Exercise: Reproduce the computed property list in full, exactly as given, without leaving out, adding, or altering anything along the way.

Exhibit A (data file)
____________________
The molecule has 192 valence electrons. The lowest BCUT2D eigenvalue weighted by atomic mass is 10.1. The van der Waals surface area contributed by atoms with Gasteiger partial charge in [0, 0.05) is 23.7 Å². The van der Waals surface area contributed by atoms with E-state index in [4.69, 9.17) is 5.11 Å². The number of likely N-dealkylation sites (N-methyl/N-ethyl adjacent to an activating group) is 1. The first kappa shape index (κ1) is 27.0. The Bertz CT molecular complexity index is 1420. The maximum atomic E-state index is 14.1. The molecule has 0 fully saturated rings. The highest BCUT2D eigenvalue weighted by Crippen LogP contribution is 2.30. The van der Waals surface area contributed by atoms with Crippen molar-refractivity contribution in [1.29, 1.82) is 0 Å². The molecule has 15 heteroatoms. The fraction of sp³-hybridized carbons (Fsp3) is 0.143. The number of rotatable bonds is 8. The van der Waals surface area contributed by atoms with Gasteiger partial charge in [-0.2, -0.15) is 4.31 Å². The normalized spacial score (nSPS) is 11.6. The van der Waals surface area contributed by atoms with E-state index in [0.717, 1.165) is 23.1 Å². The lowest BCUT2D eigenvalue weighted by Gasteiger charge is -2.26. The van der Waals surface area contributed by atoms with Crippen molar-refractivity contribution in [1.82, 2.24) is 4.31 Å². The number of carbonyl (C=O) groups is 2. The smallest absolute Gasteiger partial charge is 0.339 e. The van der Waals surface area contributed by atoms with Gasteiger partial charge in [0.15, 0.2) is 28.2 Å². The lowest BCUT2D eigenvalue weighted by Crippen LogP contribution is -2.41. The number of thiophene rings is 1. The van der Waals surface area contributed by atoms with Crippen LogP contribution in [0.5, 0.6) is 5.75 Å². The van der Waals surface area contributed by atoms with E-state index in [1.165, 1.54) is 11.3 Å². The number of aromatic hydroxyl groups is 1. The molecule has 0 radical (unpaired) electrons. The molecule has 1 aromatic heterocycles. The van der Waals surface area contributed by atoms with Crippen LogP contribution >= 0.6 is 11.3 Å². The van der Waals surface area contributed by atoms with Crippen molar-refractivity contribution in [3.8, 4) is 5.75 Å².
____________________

The molecule has 192 valence electrons. The lowest BCUT2D eigenvalue weighted by atomic mass is 10.1. The van der Waals surface area contributed by atoms with Gasteiger partial charge in [0, 0.05) is 23.7 Å². The van der Waals surface area contributed by atoms with E-state index in [4.69, 9.17) is 5.11 Å². The number of likely N-dealkylation sites (N-methyl/N-ethyl adjacent to an activating group) is 1. The first kappa shape index (κ1) is 27.0. The Bertz CT molecular complexity index is 1420. The maximum atomic E-state index is 14.1. The molecule has 0 fully saturated rings. The highest BCUT2D eigenvalue weighted by Crippen LogP contribution is 2.30. The van der Waals surface area contributed by atoms with Crippen molar-refractivity contribution in [1.29, 1.82) is 0 Å². The molecule has 15 heteroatoms. The fraction of sp³-hybridized carbons (Fsp3) is 0.143. The number of rotatable bonds is 8. The van der Waals surface area contributed by atoms with Gasteiger partial charge in [-0.2, -0.15) is 4.31 Å². The normalized spacial score (nSPS) is 11.6. The van der Waals surface area contributed by atoms with E-state index in [0.717, 1.165) is 23.1 Å². The lowest BCUT2D eigenvalue weighted by Gasteiger charge is -2.26. The van der Waals surface area contributed by atoms with Crippen molar-refractivity contribution in [1.82, 2.24) is 4.31 Å². The number of carbonyl (C=O) groups is 2. The smallest absolute Gasteiger partial charge is 0.339 e. The van der Waals surface area contributed by atoms with Gasteiger partial charge in [0.15, 0.2) is 28.2 Å². The lowest BCUT2D eigenvalue weighted by Crippen LogP contribution is -2.41. The number of thiophene rings is 1. The van der Waals surface area contributed by atoms with Crippen LogP contribution in [0.5, 0.6) is 5.75 Å². The van der Waals surface area contributed by atoms with E-state index in [1.165, 1.54) is 11.3 Å². The number of aromatic hydroxyl groups is 1. The molecule has 0 radical (unpaired) electrons. The molecule has 1 aromatic heterocycles. The van der Waals surface area contributed by atoms with Crippen LogP contribution >= 0.6 is 11.3 Å². The van der Waals surface area contributed by atoms with Crippen molar-refractivity contribution in [3.8, 4) is 5.75 Å².